• Where—Washington, D.C., USA
• Education—B.A., Princeton University
• Currently—lives in New York City
Jonathan Safran Foer was born in 1977 in Washington, D.C. He is the editor of the anthology A Convergence of Birds: Original Fiction and Poetry Inspired by the Work of Joseph Cornell, a Boston Globe bestseller. His stories have been published in the Paris Review, The New Yorker and Conjunctions. He lives in Queens, New York.
Recent literary history is rife with auspicious debuts, and Jonathan Safran Foer's arrival was one of 2002's brightest and most media-friendly. After all, the backstory was publicist-ready: Everything Is Illuminated began as a thesis at Princeton under advisers Joyce Carol Oates and Jeffrey Eugenides, and Houghton Mifflin reportedly paid somewhere around half a million dollars for the rights.
Foer achieved a fresh, creative approach to the English language by viewing it through the eyes of his foreign narrator, a young Ukranian man named Alex who works in a family tour operating business targeted toward American Jews seeking their family roots. Alex's comical, dictionary-aided writing consists of not-quite-right sentences such as "He is always promenading into things. It was only four days previous that he made his eye blue from a mismanagement with a brick wall." Alex's client, an American Jew named Jonathan Safran Foer, wants to find a woman who hid his grandfather from the Nazis. The two set out—with an old picture, and the name Augustine—to find the woman, bringing Alex's grandfather and an odiferous seeing-eye dog.
The story unfolds both through Alex's eyes and in a later correspondence with Jonathan, who reveals chapters of a fictionalized version of Augustine's story. Despite the novel's decidedly earnest and serious themes, what's most striking about it is its strange, resonant humor. Publishers Weekly saw "demented genius" in it; and Francine Prose, who also used the adjective "demented" for Foer's writing, noted in the New York Times Book Review, "The problem [with the book] is, you keep laughing out loud, losing your place, starting again, then stopping because you're tempted to call your friends and read them long sections of Jonathan Safran Foer's assured, hilarious prose."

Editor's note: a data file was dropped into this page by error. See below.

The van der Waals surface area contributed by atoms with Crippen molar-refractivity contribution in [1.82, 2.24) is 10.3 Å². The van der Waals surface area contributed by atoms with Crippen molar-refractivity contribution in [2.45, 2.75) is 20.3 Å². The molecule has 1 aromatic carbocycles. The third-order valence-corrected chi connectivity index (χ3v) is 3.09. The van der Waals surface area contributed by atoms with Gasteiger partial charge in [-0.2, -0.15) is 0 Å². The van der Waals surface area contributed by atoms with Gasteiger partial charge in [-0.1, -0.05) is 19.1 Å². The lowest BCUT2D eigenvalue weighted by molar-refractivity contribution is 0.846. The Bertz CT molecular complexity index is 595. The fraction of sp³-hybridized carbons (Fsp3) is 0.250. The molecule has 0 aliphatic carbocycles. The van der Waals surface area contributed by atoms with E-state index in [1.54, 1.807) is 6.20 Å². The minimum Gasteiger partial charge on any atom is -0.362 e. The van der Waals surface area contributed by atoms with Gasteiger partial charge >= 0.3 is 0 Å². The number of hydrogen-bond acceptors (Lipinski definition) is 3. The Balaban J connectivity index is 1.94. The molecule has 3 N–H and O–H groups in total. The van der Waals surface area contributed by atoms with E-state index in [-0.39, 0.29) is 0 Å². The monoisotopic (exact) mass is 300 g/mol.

Since Foer admitted to doing little research (although he did take a trip similar to the fictional Foer's, inspiring the book), and the historical fiction sections earned some critical gripes for being uneven (Salon called them "dime-store García Márquez"), the chief strength of Everything Is Illuminated lies in a scope and wit that are stunning from an author who was still finishing up college at the time he began it. The paperback rights for Everything Is Illuminated later went for reportedly close to $1 million. The book was adapted to film in 2005 with Elijah Wood in the lead role. (From Barnes and Noble.)
In his second novel, Extremely Loud and Incredibly Close, published in 2005, Foer uses 9/11 as a backdrop for the story of 9-year-old Oskar Schell learning to deal with the death of his father in the World Trade Center. Extremely Loud and Incredibly Close utilizes many nontraditional writing techniques. It follows multiple but interconnected storylines, is peppered with photographs of doorknobs and other such oddities, and ends with a 12-page flipbook.
Foer's utilization of these techniques resulted in both glowing praise and harsh censure from critics. Despite diverse criticism, the novel sold briskly and was translated into several languages.
• A vegetarian since the age of 10, Foer recorded the narration for "If This Is Kosher..." (2006), a harsh exposé of the kosher certification process that advocates vegetarianism and also includes Rabbi David Wolpe and Rabbi Irving Greenberg.
• Foer is the middle child of three sons. His older brother, Franklin, is the editor of The New Republic. His younger brother, Joshua, is a freelance journalist specializing in science writing. Foer married Nicole Krauss in June 2004. Their first child, Sasha, was born in February 2006.
• In the spring of 2008 he taught writing for the first time, as a visiting professor of intermediate fiction at Yale University. ("More" and "Extras" from Wikipedia.)
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